Irwin, T., Hodgson, A., Spours, K., Waring, M., Gallacher, J., & James, D. (2018, Aug 31). FE and Skills across the four countries of the UK: New opportunities for policy learning.
Irwin, Tracy ; Hodgson, Ann ; Spours, Ken ; Waring, Martin ; Gallacher, Jim ; James, David. / FE and Skills across the four countries of the UK : New opportunities for policy learning. 2018.
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Irwin, T, Hodgson, A, Spours, K, Waring, M, Gallacher, J & James, D 2018, FE and Skills across the four countries of the UK: New opportunities for policy learning..

FE and Skills across the four countries of the UK : New opportunities for policy learning. / Irwin, Tracy; Hodgson, Ann; Spours, Ken; Waring, Martin; Gallacher, Jim ; James, David.

2018, Special report.

Research output: Other contribution

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AU - Hodgson, Ann

AU - Spours, Ken

AU - Waring, Martin

AU - Gallacher, Jim

AU - James, David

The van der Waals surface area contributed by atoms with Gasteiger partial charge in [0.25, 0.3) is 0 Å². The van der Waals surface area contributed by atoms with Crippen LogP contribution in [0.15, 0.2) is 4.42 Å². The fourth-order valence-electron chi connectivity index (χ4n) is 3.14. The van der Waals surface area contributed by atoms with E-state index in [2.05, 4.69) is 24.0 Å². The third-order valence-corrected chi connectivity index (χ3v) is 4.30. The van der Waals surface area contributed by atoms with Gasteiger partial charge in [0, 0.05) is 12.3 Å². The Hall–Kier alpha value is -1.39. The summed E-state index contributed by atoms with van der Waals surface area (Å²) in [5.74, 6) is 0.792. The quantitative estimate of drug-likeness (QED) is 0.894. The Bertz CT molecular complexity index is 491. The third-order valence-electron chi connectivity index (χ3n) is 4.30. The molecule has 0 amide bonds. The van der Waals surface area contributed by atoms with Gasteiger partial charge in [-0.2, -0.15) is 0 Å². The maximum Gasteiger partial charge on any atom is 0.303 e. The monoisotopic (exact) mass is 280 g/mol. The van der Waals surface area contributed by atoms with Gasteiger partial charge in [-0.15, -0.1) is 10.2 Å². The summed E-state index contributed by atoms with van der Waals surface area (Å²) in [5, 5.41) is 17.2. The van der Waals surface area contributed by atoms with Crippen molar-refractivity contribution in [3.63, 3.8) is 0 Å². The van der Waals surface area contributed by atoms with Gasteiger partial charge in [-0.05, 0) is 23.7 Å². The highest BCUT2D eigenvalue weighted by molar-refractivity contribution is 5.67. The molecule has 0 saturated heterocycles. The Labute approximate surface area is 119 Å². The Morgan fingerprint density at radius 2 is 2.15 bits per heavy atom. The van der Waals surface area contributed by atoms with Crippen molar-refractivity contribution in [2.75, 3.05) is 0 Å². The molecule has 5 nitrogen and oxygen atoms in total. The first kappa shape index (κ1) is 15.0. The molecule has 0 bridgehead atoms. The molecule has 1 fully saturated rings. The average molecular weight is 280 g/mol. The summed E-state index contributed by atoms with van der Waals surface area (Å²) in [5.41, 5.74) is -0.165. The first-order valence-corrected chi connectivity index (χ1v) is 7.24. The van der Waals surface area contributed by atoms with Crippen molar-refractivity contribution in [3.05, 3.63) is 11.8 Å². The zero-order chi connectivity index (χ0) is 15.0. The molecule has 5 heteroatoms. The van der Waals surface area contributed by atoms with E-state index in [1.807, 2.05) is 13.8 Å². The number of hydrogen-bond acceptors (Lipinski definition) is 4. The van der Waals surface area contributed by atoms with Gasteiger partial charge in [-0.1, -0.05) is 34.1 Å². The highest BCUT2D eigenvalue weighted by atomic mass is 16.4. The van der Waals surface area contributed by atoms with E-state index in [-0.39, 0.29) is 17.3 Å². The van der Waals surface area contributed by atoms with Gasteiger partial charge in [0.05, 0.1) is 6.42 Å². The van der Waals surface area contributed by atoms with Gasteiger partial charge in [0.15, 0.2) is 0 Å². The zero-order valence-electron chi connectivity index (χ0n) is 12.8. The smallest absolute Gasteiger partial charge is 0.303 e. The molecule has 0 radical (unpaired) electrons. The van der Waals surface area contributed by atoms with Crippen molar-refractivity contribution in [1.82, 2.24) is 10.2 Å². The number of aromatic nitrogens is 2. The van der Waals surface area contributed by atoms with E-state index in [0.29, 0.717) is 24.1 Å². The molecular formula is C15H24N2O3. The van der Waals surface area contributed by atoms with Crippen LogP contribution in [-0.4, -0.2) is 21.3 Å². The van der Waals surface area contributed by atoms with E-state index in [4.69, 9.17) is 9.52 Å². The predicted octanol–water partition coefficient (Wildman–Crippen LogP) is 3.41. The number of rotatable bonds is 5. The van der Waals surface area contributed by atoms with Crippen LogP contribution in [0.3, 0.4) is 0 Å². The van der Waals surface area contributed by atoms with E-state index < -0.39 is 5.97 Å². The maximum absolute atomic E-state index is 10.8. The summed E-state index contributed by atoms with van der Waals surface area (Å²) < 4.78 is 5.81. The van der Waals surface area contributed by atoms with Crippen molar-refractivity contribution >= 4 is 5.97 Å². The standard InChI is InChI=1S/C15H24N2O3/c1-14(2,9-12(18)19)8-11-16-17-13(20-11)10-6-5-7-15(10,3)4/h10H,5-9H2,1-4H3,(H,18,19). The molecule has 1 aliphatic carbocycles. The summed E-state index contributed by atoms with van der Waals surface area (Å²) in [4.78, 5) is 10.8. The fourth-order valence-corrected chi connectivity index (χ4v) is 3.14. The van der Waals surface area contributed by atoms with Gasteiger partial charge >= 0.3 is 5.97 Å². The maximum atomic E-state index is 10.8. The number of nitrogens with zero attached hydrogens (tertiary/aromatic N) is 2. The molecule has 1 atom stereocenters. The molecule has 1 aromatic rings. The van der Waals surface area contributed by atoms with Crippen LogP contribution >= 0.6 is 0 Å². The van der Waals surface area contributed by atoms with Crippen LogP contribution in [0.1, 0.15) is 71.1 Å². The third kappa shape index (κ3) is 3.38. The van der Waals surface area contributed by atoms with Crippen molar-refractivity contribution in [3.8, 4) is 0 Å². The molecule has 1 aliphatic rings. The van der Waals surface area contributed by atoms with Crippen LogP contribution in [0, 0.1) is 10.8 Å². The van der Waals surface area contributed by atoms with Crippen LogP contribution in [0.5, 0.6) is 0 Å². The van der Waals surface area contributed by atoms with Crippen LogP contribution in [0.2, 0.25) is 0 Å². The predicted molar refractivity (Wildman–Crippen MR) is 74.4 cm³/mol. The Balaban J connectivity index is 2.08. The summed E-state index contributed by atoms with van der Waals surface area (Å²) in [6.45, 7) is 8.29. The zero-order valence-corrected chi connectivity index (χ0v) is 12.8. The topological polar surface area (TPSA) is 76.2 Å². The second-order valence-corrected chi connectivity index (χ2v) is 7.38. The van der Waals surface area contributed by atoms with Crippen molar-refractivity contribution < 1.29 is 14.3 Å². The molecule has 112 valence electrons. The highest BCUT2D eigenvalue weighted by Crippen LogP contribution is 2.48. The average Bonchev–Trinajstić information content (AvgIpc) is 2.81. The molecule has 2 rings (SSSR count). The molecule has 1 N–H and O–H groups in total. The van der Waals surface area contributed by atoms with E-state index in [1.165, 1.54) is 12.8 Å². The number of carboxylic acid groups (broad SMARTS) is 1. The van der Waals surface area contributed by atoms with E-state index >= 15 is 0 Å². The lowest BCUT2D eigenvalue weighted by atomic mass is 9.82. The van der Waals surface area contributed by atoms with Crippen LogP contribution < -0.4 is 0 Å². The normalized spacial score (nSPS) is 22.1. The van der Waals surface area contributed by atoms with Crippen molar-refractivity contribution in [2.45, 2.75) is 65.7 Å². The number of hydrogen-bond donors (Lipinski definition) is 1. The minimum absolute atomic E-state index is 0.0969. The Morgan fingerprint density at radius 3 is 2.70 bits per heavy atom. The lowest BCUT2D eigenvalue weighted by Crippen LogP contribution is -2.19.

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N2 - FOREWORDInternational comparison is a hugely powerfultool in policy making when it is used in the rightway – learning from and contextualising effectiveelements rather than seeking to simply transplantprogrammes from one setting to another.When visitors from overseas come to look at the ‘UK education system’ oneof the first things we have to say is that there is no single system. Education,FE and skills are areas of devolved responsibility and have developedvery differently in each of the four nations. That can present challenges ofcoherence, for instance where an employer seeks to train apprentices in morethan one nation within the UK, or a training provider wants to operate acrossboundaries.It also presents a unique opportunity. As with federal nations such as the USand Australia, it provides us with a potential laboratory to test and improve oureducation policies. Four nations share many characteristics of labour market,organisation and culture and yet are pursuing sometimes very differentapproaches, with a variety of outcomes.With such a fascinating range of policies and lessons on our doorsteps, wefelt that it was essential that we took the time to understand the FE and skillssystems across the UK – to compare, contrast and draw out emerging practice.We are very grateful to the team at UCL’s Institute of Education and the countryexperts for organising a fascinating series of seminars culminating in thisreport.However, we don’t want this to be the end of the story. We want it to be astep towards closer ongoing collaboration and practice sharing between thenations so that we can continue to develop the most effective and suitablepolicies for each of our contexts. We look forward to working with colleaguesacross the UK to achieve this.